College Station, TX — A 24-year-old man died Saturday morning in a workplace accident, authorities said. According to College Station police, authorities were dispatched to the 1300 block of Earl Rudder Freeway around 8:15 a.m. on the report of an accident. First responders arrived and administered life-saving measures, and the injured person, identified as Guillermo Lopez, was taken to the hospital. He later died of his injuries.

Brighton man killed in accident involving large tilling machine identified

BOULDER, Colo. — Authorities have released the name of a Colorado man who was killed in an accident involving a large tilling machine. The Boulder Daily Camera reports 65-year-old Ray Garner, of Brighton, was in a field when his clothing became entangled in an auger Monday afternoon. He died at the scene. The Erie Police Department, the Occupational Safety and Health Administration and the Weld County coroner’s office are investigating.

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Deaths on Small Farms and Modern-Day Slavery

Jordan Barab Former Deputy Assistant Secretary of Labor, OSHA

Your job or you unborn child. Your job or your bladder. Your job or your life. These are the choices that far too many workers still have to make every day, in the 21st century, in the United States of America.

Just got back from vacation and lots of troubling stuff has been happening while I’ve been gone. I’ll write more about some of these things as time permits, but here’s a short summary.

Deaths in Small Farms: Eli Wolfe of Fair Warning has written a devastating piece, co-published in The Atlantic, about worker deaths on small farms and how Congress prohibits OSHA from investigating incidents on farms that comprise about 93 percent of U.S. farms with outside employees, employing more than 1.2 million workers. “By keeping the exemption, Congress is saying it ‘doesn’t really care whether workers get killed on small farms or not,’ said Jordan Barab, former deputy assistant secretary of labor for OSHA during the Obama administration. ‘There’s no other way to interpret it.’”  Wolfe estimates that from 2011 through 2016—333 employees were killed in accidents on farms with 10 or fewer employees.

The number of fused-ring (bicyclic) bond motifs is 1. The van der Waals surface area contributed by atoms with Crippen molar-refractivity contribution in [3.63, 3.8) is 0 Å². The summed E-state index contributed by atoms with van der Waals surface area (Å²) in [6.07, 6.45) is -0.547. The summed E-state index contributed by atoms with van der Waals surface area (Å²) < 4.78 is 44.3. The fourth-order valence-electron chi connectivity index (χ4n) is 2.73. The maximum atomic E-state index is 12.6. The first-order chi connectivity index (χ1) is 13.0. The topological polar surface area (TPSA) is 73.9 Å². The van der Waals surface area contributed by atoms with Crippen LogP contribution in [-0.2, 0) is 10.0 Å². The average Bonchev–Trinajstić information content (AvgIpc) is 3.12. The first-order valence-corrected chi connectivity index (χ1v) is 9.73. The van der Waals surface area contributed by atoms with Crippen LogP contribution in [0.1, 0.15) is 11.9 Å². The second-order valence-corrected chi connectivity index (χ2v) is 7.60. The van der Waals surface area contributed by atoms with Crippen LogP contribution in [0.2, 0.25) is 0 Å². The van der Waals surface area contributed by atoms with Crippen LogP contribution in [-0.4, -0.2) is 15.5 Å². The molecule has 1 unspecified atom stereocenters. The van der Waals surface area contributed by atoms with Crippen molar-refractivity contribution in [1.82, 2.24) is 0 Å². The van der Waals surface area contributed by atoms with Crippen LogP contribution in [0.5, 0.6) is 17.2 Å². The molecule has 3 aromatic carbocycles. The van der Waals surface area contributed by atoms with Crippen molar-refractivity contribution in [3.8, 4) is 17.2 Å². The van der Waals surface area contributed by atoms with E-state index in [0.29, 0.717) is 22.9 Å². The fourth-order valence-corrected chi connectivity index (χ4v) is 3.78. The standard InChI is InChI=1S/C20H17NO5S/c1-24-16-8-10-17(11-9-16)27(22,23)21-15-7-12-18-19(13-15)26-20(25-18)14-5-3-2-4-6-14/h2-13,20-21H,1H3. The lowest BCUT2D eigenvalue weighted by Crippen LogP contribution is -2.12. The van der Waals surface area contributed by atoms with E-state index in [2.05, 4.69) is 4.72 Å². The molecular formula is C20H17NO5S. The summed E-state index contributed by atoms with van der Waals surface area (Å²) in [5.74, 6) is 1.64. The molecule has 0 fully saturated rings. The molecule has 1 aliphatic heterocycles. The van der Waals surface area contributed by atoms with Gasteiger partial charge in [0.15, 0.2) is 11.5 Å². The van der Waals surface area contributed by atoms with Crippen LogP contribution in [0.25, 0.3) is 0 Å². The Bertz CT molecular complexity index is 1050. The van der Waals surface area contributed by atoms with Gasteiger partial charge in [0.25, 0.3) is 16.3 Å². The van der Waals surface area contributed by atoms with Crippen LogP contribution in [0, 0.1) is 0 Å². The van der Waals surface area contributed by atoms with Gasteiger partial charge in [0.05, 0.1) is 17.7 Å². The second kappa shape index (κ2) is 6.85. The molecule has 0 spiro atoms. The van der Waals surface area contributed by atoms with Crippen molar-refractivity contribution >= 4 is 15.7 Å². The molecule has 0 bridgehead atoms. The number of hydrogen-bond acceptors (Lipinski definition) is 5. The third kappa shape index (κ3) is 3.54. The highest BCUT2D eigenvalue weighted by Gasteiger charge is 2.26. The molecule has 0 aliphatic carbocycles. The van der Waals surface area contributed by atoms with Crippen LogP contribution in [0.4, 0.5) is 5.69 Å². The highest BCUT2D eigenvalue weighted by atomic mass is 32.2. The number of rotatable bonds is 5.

Modern Day Slavery: Just in time for the holidays a New York Times investigation explores the cost to workers of next day delivery from Amazon and other retail outlets. Workers handle thousands of items every day, quotas are increased and it’s output over everything — including worker health or safety — but they’re the only jobs around. A supervisor to a sick pregnant employer after a 12 hour work day: “What is this fucking pregnancy? You don’t need no more fucking kids. Get a fucking abortion!” She went home and had a miscarriage the next day. Five of her co-workers also miscarried. Doctors notes about not lifting heavy objectw were ignored. Try to read this with a dry eye.